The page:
What is one of my life lessons, however, is to trust that there will always be enough, even when that seems impossible. The first time that I was presented with this information, was 10 years ago, after moving to North Carolina. The move had proven costly, and my husband and I were a couple hundred dollars short for the month. We really didn’t know how we were going to pay all of our bills, without going in the red. That’s when a miracle happened. One thousand dollars, yes, you read that right, $1000, spontaneously showed up in our bank account with no explanation. I called the bank and asked where the money came from, and they said that someone had deposited a check into our account. I told them that this must have been a mistake, but the bank said that the depositor would have to call them and ask for the money back. At first, I thought that this gift would simply be the buffer to get us through that tough month. I gave thanks, while constantly checking the bank to see if the money disappeared.

It never did.

After that incident, I began to notice all of the smaller, yet, still significant things that happened every month to make sure that we always had enough. One person not cashing a check right away, some extra books selling, or receiving an unexpected discount were not uncommon occurrences. One way or another, money just seemed to be there when we needed it most.

Somewhere during this time, I was introduced to the work of Lynn Twist, who wrote the groundbreaking book called, “The Soul of Money.” To say that this book changed my life would be an understatement. Through this book, I learned that the best way to react when money gets tight, is to give it away. This lubricates the wheels of the Universal cycles, and allows more money to flow back to you. Whereas, our natural reaction to being tight may be hold on to what we have even tighter, we actually need to do the opposite in order to step into prosperity. It’s an amazing concept, and I’ve seen it work again and again.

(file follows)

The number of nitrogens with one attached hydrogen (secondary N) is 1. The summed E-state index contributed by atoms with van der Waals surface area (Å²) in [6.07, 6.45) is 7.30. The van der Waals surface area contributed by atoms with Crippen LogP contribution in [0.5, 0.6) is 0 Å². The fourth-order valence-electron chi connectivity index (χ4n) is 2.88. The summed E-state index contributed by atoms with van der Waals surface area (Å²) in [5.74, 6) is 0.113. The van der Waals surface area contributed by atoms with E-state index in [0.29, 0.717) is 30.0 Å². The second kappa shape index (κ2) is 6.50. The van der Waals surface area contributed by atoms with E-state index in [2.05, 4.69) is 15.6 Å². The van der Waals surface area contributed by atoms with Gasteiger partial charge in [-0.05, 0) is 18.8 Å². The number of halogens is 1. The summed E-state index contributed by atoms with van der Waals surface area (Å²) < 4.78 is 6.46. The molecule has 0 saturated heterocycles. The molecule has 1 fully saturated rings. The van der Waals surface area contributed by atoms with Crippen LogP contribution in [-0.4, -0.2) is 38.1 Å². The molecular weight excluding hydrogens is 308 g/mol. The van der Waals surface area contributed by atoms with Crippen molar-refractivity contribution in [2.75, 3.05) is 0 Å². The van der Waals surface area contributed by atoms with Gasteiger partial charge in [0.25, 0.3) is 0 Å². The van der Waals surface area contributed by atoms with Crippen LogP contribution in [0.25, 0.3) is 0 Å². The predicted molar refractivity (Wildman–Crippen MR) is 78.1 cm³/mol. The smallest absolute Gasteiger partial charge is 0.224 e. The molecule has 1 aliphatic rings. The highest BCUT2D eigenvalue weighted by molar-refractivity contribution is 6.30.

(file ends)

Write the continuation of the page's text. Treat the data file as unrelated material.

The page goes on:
Lynn’s book also taught me to think more about where and how I spend my money. She says that our spending should reflect our values. Think: spending $20 to support a local artist, vs. spending $20 to buy a print at Walmart. Supporting the local artist feels better, and might even encourage said artist to create more, while the money spent at Walmart supports child labor and low wages for poorly treated staff.

By far the best thing that Lynn’s work reinforced for me was the idea that scarcity is a lie, and that abundance is the truth. She spoke about the very things that I was noticing; how there is always enough, and how money is like water that flows where it is needed.

And so, I made a decision, about 8 years ago, to not worry about money anymore. There just wasn’t a point. When I thought about it, I realized that I always had enough. I never let a bill go unpaid. And I always had a roof over my head, electricity, and enough food to eat; plus, many other luxuries that I’m outrageously grateful for. Worrying about money just wasn’t worth my time, and, in the end, I haven’t missed it at all.